How Oregon Is Fighting Wildfires with Technology
The Oregon Department of Forestry has been busy. As wildfires raged across Oregon in 2020, the agency was tasked once again with keeping them under control. A lot of industries turn to the latest tech to help with the latest crises, but the forestry department is not exactly an early adopter.
“We started using aerial photography [for wildfires] in 1919 with World War I planes. But a lot of the early ones crashed,” says Jim Gersbach, a spokesperson for ODF. “There’s the research experimental phase before it becomes a practical tool. We look to the federal government to do that kind of proving, for when a technology is battle-ready. You don’t just acquire toys. You want to make sure it works.”
Still, some of ODF’s new tools are indeed cutting-edge. Here’s how the department is fighting Oregon wildfires on its 30 million acres of forestland.
The 747 Supertanker
The famous McMinnville-invented Supertanker carries 19,600 gallons of water or flame-retardant liquid and dumps it on a fire. While it’s effective—so-called “aerial attack” is among ODF’s greatest weapons—the giant planes are expensive, rare, and in-demand worldwide. (The latest Supertanker, the third iteration from now-defunct Evergeen Aviation, has done firefighting tours everywhere from Israel to California to Bolivia.) More commonly, ODF contracts with around two dozen private aircraft—from small planes and helicopters to larger craft—for the duration of fire season for information gathering and aerial attack. Depending on availability, the department might hire additional planes.
First deployed in the 2017 Eagle Creek fire in the Gorge, ODF’s single-engine Partenavia plane now sports a high-powered infrared camera that can pinpoint hot spots through smoke and at night. Knowing where a fire is and how hot it is burning is crucial to directing ground crews and keeping them safe. “Often you’re fighting fires in forests with thick canopies,” says Gersbach. “To put firefighters in there without visibility can be dangerous.”
Fighting fires continues 24 hours a day. First tested in Eastern Oregon in summer 2019, ODF’s plane also has a night vision camera on board, which allows coordinators to see the ground crews from above, and generally allows for safer night runs.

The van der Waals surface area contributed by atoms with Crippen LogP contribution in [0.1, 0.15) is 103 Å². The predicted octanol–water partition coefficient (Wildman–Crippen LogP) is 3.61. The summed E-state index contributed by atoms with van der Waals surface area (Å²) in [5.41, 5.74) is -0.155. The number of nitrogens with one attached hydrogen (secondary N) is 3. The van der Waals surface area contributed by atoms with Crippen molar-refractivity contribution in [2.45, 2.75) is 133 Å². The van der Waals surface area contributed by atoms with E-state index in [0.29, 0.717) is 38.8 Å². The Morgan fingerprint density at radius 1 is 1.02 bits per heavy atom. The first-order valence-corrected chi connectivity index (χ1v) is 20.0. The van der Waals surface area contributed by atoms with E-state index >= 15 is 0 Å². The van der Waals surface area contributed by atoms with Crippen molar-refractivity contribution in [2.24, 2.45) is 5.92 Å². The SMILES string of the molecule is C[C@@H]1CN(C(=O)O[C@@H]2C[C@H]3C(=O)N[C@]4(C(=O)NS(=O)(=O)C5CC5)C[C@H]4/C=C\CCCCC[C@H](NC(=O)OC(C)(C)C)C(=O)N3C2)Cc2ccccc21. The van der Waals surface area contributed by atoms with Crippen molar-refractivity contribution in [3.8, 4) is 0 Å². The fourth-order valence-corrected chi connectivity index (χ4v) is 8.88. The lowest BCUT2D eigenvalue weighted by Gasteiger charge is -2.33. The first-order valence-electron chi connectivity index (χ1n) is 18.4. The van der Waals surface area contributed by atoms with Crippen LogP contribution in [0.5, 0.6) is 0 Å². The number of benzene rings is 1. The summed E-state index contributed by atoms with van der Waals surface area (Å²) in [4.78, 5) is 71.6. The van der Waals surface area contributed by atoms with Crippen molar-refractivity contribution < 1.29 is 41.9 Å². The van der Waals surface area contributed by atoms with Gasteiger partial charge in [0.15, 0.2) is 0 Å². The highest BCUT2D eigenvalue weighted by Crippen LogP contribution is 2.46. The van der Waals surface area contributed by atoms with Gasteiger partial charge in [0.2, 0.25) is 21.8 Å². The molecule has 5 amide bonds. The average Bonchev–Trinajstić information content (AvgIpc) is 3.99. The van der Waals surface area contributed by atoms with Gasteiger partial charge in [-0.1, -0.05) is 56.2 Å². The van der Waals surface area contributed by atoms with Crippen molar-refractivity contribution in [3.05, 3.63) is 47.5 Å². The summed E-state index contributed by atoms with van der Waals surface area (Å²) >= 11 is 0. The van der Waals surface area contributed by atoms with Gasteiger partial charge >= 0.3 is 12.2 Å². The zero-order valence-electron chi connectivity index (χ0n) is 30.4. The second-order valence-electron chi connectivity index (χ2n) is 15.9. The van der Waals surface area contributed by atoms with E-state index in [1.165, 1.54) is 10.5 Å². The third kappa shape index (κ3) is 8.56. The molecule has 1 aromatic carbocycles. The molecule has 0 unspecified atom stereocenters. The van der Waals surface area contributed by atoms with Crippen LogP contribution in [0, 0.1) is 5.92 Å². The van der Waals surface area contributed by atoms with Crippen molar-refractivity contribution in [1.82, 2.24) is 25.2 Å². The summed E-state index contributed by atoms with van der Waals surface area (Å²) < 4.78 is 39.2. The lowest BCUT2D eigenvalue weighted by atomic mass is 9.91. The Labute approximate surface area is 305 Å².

Real-Time GIS Mapping
Long gone are the days of guessing how big a fire is. Data gathered from different airplanes can now be used to stitch together accurate maps, allowing ODF and local authorities to see on a very large scale in real time where fires are burning. This means resources can be deployed where they’re needed most. “You don’t want these expensive resources in the wrong place; you want to put them where they do the most good,” says Gersbach. “It helps the efficiency of the firefighting effort. And you make it safer.”
Yes, ODF relies heavily on aviation to fight fire, but drones are a double-edged sword. During this year’s fires, ODF officials were forced to publicly plead with hobbyists to ground their personal drones, which were grabbing photos and videos of the smoke and devastation for social media. “They can actually cause collisions. It’s a very real safety concern,” says Gersbach. “Generally the air over a fire these days is pretty busy, because we’re combining air attack with ground resources. The last thing you want to do is to fly a drone into that space.”
Still, drones will have a role in the future of firefighting, even if their impact is minimal right now in Oregon. “A lot of these things start out as military and then have more civilian applications,” says Gersbach. “You can stop and hover, you can swoop. Fire managers like to see what’s going on. A lot of these technologies are designed to provide a clearer view of what the fire is doing and what your resources are doing.”
This fall, one of NASA’s Earth-facing research satellites, Aqua, captured now-famous images of smoke from western wildfires blanketing a giant swath of the continent. Such images serve a real purpose. NASA monitors satellite imagery for wildfires and conveys information directly to state and local agencies like ODF, giving it an overview of the damage and spread of fires that would be impossible with low-flying aircraft.
Fight fire with fire, right? An effective tool to reduce the intensity and the amount of smoke produced by wildfire is a controlled burn, designed to reduce the amount of fuel in high-risk areas. But burns and mechanical thinning of forests are expensive, and often require the buy-in of local communities. They also take a lot of preplanning: “You can’t just throw a match in an overcrowded forest and hope it goes back to where it was 100 years ago,” says Gersbach.
While radio continues to be a common and reliable way for firefighters to communicate, Gersbach points to a common device that’s having a big impact: “The iPhone—we’re utilitizing it more and more. Being able to take a picture [of] what you’re talking about is a huge advantage [in the field].” With that, ODF also now hires cell phone towers that are mobile—trucks providing data service into active areas.